The Singularity team have issued a new release of their viewer – version 220.127.116.1117 – which brings with it a host of new features, options, additions and fixes. There’s quite a lot packed into the release, so this is another overview of the updates, rather than an in-depth review.
With this release, Singularity now supports Fitted Mesh. Reading FITMESH-6, I believe I’m correct in saying this release includes the fixes from Runitai Linden which addresses those issues and FITMESH-20, although there may be a couple of outstanding points in the fixes.
Sadly, I can’t test the viewer against the fitted mesh test articles the Lab supplied to me in order to preview the release of the original project viewer as I, um, managed to accidentally delete said assets *cough* …
“Mouse Move” and Additional Mouselook Options
I emphasise “mouse move” is my term, not that of the Singularity crew, although it pretty aptly describes the function. Most people are probably familiar with the fact that we can left-clicking and holding the button down, it is possible to turn our avatar. In Singularity, it is now possible to point to your avatar, left-click (and hold) the left mouse button and then right-click (and hold) the right mouse button, move around.
This may sound odd, given the various ways avatar movement can already be achieved, but as I use a trackball, I have to say I found it particularly effective in moving around (although fingers did tend to get a little tired when moving for extended periods, but that’s more to do with the position of my trackball, rather than a problem with the implementation. I can see the option potentially being useful when moving around game / combat environments and when used with “worn” means of transportation.
Version 1.8.5 includes the ability to select which parts of the UI to show when in Mouselook. The options are floaters, menu bar and notices and can be toggled on / of via check boxes in Preferences > Input & Camera >UI Hidden in Mouselook. Note that checking items means they will not appear in Mouselook.
Also, when operating in Mouselook, you can now ALT-Tab between Singularity and other open applications and back without getting thrown out of ML.
There are a couple of very useful camera updates with this release:
- Allow alt-camming and terrain parcel selection from farther away, easing tasks such as partitioning regions and zooming around
- A Reset Camera Preset Angle to Default option has been added to the View menu for undoing changes made to camera angle by CTRL and/or SHIFT+scrolling. In relations to this, the release notes additionally state: option to change camera angle through this method is now off by default, and that if your camera angle had been messed up in the last release, this option can spare you a full reset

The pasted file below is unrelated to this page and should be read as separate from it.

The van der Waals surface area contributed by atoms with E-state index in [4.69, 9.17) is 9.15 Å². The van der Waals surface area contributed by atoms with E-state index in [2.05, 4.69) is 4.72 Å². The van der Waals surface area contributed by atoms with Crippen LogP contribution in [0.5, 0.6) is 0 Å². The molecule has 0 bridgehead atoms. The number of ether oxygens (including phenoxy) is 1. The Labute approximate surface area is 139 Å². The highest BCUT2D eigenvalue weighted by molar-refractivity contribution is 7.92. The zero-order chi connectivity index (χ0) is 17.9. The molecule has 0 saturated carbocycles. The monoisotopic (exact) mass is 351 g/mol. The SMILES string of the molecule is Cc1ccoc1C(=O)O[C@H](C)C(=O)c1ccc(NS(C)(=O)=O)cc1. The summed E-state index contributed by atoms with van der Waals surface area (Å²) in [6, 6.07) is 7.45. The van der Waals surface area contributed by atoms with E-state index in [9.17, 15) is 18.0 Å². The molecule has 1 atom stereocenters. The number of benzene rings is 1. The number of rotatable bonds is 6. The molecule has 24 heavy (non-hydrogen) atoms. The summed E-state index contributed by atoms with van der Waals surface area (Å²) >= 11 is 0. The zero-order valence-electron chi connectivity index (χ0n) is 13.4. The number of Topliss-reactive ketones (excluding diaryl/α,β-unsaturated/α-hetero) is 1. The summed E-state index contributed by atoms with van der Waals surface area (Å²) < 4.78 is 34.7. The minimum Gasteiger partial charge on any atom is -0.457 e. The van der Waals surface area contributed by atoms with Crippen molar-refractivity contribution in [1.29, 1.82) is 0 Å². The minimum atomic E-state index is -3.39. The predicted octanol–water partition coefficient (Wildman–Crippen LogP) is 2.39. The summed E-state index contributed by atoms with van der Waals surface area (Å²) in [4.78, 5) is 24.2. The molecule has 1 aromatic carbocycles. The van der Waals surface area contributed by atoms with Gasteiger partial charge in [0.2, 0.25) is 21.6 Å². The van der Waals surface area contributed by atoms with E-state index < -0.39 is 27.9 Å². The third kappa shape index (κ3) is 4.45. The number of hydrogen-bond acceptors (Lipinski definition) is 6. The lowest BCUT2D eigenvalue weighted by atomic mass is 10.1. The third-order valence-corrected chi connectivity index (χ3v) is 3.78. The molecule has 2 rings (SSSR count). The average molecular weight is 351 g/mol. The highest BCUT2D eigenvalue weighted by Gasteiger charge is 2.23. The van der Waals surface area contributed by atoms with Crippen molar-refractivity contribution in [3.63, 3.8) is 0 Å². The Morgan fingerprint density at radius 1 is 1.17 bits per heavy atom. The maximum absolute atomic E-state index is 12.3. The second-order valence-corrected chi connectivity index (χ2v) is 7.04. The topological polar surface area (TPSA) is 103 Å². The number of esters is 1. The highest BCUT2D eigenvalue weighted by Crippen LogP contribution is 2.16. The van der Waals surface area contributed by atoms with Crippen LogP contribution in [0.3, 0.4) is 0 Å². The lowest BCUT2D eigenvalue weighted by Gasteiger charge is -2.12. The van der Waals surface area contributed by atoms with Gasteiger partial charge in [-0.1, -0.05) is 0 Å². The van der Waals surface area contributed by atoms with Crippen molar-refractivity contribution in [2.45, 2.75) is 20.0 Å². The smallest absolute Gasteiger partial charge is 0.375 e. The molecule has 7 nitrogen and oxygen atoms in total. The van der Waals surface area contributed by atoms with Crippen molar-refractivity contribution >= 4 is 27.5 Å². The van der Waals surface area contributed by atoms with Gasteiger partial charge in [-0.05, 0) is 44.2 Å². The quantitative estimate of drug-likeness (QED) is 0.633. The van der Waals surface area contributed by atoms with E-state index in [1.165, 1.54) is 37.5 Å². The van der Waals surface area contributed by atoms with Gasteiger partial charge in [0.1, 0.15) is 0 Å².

Merfolk and those into underwater exploration can now have their time beneath the waves enhanced as Singularity will now render shadows underwater (requires ALM and shadows to be enabled via Preferences > Graphics).
Rendering / Graphics Updates
This release sees some significant updates to rendering / graphics, including:
- Fixes to shader compilation problems and standards compliance issues
- Enhanced support for Intel GPUs on Linux
- Enhanced support for Nvidia cards (NVAPI) which among other things allows automatic use of discrete GPU in dual GPU systems
- SSAO separated into its own shader allowing speed optimization by running it at a lower-than-native framebuffer resolution
- Several improvements to the performance of the rendering engine.
The release also sees:
- Support added for the new LSL linkset scaling functions (: llScaleByFactor, llGetMinScaleFactor, and llGetMaxScaleFactor)
- Improved performance of glow and ribbon capabilities
- Ability to display cost per sq. m. for parcels on sale on the map
- Ability to resize the Appearance floater.
There are also a number of bug fixes and other enhancements, so please refer to the release notes for a full run-down of everything from the team.
Quite an extensive update from the team again, and one which should more than satisfy Singularity users. The addition of Fitted Mesh, enhanced support of particle capabilities and the linkset scaling are liable to please a lot of people, and the list of fixes for issues should also keep users happy.
As noted above, I quite like the new “mouse move” option in third-person view; using my trackball meant I could wander around and adjust my camera height somewhat to give me a good variation when looking ahead a lot more easily than when using the cursor keys (which is usually how I move). This proved very useful when negotiating confined spaces, such as inside my boat. The underwater shadows are also a pretty (literally and figuratively) cool addition.
All-in-all a very tidy release, and kudos to the Singularity team.